It is often said that Japan is small and crowded. For the sake of argument I like to disagree with this statement. It is true that it has half the population of the States crammed into only one state (about the size of California). It is also true that about 80% of the land is uninhabitable because the mountains are too steep and the forests too thick. Combine this with the fact that there are no movie theaters in towns under a few hundred thousand people and the fact that everything in Japan centers around Tokyo. What you get is some pretty crowded cities. However, there are still some pretty large houses and some wide-open fields. Hokkaido, the northern island of Japan, is famous for these wide open spaces. It did not officially become a part of Japan until the end of the 19th century and even then it was only to ward off the Russians. Much of the development has taken place after the war, which makes Hokkaido seem like the new frontier of Japan.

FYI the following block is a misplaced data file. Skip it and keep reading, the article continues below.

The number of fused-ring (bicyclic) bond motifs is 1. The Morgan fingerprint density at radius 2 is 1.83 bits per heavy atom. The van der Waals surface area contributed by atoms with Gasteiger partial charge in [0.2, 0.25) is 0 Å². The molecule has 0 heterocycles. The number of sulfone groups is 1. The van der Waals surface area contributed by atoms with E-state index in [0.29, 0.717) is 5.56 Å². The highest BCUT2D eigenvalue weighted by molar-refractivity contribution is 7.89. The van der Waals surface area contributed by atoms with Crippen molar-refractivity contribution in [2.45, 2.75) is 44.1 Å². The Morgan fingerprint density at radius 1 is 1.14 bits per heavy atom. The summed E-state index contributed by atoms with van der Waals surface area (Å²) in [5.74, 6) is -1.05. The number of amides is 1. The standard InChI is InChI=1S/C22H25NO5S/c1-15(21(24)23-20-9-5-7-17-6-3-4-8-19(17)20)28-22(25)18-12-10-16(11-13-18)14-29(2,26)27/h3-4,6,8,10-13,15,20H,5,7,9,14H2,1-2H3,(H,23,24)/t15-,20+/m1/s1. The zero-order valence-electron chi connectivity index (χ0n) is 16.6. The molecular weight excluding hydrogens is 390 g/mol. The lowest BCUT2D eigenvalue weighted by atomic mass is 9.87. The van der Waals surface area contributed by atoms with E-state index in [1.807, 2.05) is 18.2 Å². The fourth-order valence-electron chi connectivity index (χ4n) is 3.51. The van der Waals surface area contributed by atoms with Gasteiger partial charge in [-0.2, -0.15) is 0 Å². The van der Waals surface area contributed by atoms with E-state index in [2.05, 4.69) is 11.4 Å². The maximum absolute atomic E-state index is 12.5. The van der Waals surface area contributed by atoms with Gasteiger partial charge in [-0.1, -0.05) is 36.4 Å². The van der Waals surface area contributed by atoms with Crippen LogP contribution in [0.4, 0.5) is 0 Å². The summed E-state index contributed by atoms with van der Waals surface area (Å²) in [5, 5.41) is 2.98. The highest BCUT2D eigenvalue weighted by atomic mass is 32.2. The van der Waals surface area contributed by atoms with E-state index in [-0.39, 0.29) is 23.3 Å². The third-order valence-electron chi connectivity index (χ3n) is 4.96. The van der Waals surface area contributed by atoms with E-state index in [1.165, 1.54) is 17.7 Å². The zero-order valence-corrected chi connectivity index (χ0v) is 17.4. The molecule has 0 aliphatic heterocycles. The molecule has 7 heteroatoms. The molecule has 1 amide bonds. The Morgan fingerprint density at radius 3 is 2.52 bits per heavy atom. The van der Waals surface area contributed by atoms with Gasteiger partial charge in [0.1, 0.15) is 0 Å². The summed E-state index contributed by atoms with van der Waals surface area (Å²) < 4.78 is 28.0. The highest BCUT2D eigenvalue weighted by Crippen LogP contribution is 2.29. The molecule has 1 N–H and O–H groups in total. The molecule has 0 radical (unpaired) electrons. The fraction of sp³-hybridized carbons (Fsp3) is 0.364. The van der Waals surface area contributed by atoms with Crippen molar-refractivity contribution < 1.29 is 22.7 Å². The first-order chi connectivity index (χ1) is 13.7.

Having heard all of this from friends and books, I was interested to see the place for myself. Coming from a small town in Illinois, Tokyo is a bit of a shock. I thought perhaps the Japan for me lies to the north. It is cooler with plenty of snow in the winter. Flat places, but also plenty of mountains. Nice people, slower pace, etc.
Taking the bullet train to Hokkaido can cost at over US$200 each way though. I had a dream to bicycle my way to Hokkaido with my friend, Matt from the States. However, since we were limited to only about eight or nine days, we didn't want to waste all of our time getting there. We decided to take the cheap train. Being that it is summer vacation here now, there is a special ticket called the Seishun 18 Kippu that everyone in Japan should use. It is the greatest thing. A person can ride JR trains all day long on one ticket for only US$20. If you can read a train schedule and plan ahead a little, you can go a long ways on that twenty bucks.
Matt and I packed our stuff into small backpacks and put our mountain bikes into special bike bags. We left Tokyo's Ueno station at about 9am on July 22 (yes, the day after Mt. Fuji). We had to change trains about eight times throughout the day as we made our way north along the Main Northern Line. We crossed over to the Japan Sea side of the main island and arrived in Akita City around 11pm. We took one final train out into the country and spent the night in the train station after the last train left.